In the federal government’s pursuit of tech modernization, it’s easy to focus on the technology. But modernization is about changing and upgrading processes, as well, something that agencies interested in applying for money from the Technology Modernization Fund (TMF) should consider.
Alan B. Thomas Jr., commissioner for the General Services Administration’s Federal Acquisition Service, is a board member of the TMF. At a recent ATARC federal technology modernization event, he shared some insights into how the fund is working so far, and some tips for improving the odds of an application being approved.
“We’ve had many more requests than we have dollars” to award, Thomas said. He estimated the fund has received applications totaling between $400 million and $500 million.
The applications have tended to fall into a few categories. For instance, the fund has received several proposals from agencies with very old legacy systems, often written in COBOL, that they want to modernize. Other agencies have “lots of task-based applications stitched together with legacy code,” he said.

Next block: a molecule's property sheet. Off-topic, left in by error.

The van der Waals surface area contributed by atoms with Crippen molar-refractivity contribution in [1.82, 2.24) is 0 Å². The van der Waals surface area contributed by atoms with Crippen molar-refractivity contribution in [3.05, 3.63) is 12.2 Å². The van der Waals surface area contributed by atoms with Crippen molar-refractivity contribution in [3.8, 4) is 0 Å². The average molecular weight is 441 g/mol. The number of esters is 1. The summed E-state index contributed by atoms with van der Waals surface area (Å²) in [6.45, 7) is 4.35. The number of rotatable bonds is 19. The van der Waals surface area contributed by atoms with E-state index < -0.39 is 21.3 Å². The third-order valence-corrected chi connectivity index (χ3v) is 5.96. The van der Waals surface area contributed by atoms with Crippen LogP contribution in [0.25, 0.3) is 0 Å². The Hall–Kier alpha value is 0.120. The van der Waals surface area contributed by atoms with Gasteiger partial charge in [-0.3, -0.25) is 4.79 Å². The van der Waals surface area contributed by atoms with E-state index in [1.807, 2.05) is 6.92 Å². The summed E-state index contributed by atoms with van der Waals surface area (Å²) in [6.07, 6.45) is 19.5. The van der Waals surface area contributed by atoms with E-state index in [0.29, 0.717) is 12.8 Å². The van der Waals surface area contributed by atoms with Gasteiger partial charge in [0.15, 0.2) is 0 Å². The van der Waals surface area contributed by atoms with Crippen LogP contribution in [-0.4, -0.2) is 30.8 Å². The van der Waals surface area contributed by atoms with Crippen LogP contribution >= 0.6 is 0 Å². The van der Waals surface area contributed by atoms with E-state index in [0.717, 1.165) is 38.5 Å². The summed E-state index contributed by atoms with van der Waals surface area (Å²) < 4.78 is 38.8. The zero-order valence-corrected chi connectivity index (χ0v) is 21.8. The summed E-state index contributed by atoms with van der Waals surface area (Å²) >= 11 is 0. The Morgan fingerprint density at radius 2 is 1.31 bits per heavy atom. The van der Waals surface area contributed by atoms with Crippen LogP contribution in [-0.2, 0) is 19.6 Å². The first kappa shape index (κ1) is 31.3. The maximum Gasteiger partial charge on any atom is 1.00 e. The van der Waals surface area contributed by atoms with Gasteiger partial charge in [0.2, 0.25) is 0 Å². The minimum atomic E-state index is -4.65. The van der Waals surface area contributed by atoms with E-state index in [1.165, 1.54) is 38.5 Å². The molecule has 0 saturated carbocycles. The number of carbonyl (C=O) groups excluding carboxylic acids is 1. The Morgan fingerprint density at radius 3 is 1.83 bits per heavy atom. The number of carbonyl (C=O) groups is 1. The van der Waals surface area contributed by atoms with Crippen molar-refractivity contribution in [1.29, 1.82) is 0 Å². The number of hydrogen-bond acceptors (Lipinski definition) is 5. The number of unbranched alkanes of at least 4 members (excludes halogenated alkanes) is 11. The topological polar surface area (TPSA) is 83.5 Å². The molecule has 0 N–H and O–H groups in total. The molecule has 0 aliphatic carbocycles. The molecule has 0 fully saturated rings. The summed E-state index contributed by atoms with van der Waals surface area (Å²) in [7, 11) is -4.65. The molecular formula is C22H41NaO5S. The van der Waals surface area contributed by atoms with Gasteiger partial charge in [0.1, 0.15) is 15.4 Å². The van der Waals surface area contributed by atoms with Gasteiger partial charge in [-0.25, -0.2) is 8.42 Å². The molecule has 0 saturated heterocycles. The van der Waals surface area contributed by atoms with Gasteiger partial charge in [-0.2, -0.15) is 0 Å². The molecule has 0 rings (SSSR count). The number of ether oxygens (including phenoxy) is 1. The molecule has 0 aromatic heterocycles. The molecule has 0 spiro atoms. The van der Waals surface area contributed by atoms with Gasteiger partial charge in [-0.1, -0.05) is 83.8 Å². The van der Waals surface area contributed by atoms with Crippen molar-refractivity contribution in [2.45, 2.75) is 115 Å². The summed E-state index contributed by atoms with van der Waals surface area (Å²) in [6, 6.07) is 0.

Another promising category is applications for shared services. “We’ve seen a little bit, but would like more of, agencies working together,” he said. “For instance, the visa process – many different agencies touch that … Think about modernizing it from end to end; agencies thrash it out, then approach the board. [We are] hoping this pot of money and the visibility the board can provide … will help.”
His advice for a successful application: Have a mature acquisition strategy. Agencies that have a clear idea of what they want to accomplish but haven’t thought out how they would spend the money achieving their objectives are less likely to have their applications approved.
Another tip: Don’t bury the lede. “We’ll get an initial three- or four-page proposal, but the last page has” the value proposition, Thomas said. He suggested the short summary should be, “Here’s what the problem is, here’s what we want to do, here’s what we’ll get.” Be concise, but don’t swamp the application with “acronym-speak.”
The fund evaluates how the agencies will repay the money. Thomas said it considers the alternative payback mechanisms, such as cost savings through greater efficiencies or through contract consolidation.
“This is great advice for agencies,” shared Chris Borneman, CTO at Software AG Government Solutions.
“It’s no secret that agencies need to modernize their systems in order to deliver citizen services efficiently and that the pressure is on for them to transition from planning and discussion to delivery and execution,” he continued. “Being able to leverage funding to build a strong foundation that enables integration of systems, services, devices, processes, and data, is a sure-fire way to maximize IT investments, create a payback mechanism for the TMF, and improve mission success,” Borneman concluded.